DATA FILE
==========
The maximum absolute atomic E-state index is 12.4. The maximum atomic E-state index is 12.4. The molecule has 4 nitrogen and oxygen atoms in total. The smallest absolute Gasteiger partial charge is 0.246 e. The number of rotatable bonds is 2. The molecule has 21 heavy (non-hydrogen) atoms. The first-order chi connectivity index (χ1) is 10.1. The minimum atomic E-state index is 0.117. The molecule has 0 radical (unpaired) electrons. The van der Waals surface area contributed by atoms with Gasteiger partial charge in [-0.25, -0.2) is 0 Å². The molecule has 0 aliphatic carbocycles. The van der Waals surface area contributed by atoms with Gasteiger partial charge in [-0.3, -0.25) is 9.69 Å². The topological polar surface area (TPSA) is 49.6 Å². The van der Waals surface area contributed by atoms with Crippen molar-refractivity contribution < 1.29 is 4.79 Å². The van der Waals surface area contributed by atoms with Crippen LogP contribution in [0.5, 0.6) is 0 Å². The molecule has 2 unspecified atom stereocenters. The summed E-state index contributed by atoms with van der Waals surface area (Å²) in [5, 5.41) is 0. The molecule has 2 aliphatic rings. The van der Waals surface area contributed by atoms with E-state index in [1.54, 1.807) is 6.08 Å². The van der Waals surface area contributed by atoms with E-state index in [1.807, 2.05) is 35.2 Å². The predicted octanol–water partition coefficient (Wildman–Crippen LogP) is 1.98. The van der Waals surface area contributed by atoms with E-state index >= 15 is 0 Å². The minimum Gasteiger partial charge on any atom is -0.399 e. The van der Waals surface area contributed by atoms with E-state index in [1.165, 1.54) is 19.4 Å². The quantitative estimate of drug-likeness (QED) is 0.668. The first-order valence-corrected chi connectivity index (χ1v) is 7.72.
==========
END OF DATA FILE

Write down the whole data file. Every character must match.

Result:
The maximum absolute atomic E-state index is 12.4. The maximum atomic E-state index is 12.4. The molecule has 4 nitrogen and oxygen atoms in total. The smallest absolute Gasteiger partial charge is 0.246 e. The number of rotatable bonds is 2. The molecule has 21 heavy (non-hydrogen) atoms. The first-order chi connectivity index (χ1) is 10.1. The minimum atomic E-state index is 0.117. The molecule has 0 radical (unpaired) electrons. The van der Waals surface area contributed by atoms with Gasteiger partial charge in [-0.25, -0.2) is 0 Å². The molecule has 0 aliphatic carbocycles. The van der Waals surface area contributed by atoms with Gasteiger partial charge in [-0.3, -0.25) is 9.69 Å². The topological polar surface area (TPSA) is 49.6 Å². The van der Waals surface area contributed by atoms with Crippen molar-refractivity contribution < 1.29 is 4.79 Å². The van der Waals surface area contributed by atoms with Crippen LogP contribution in [0.5, 0.6) is 0 Å². The molecule has 2 unspecified atom stereocenters. The summed E-state index contributed by atoms with van der Waals surface area (Å²) in [5, 5.41) is 0. The molecule has 2 aliphatic rings. The van der Waals surface area contributed by atoms with E-state index in [1.54, 1.807) is 6.08 Å². The van der Waals surface area contributed by atoms with E-state index in [1.807, 2.05) is 35.2 Å². The predicted octanol–water partition coefficient (Wildman–Crippen LogP) is 1.98. The van der Waals surface area contributed by atoms with E-state index >= 15 is 0 Å². The minimum Gasteiger partial charge on any atom is -0.399 e. The van der Waals surface area contributed by atoms with E-state index in [1.165, 1.54) is 19.4 Å². The quantitative estimate of drug-likeness (QED) is 0.668. The first-order valence-corrected chi connectivity index (χ1v) is 7.72.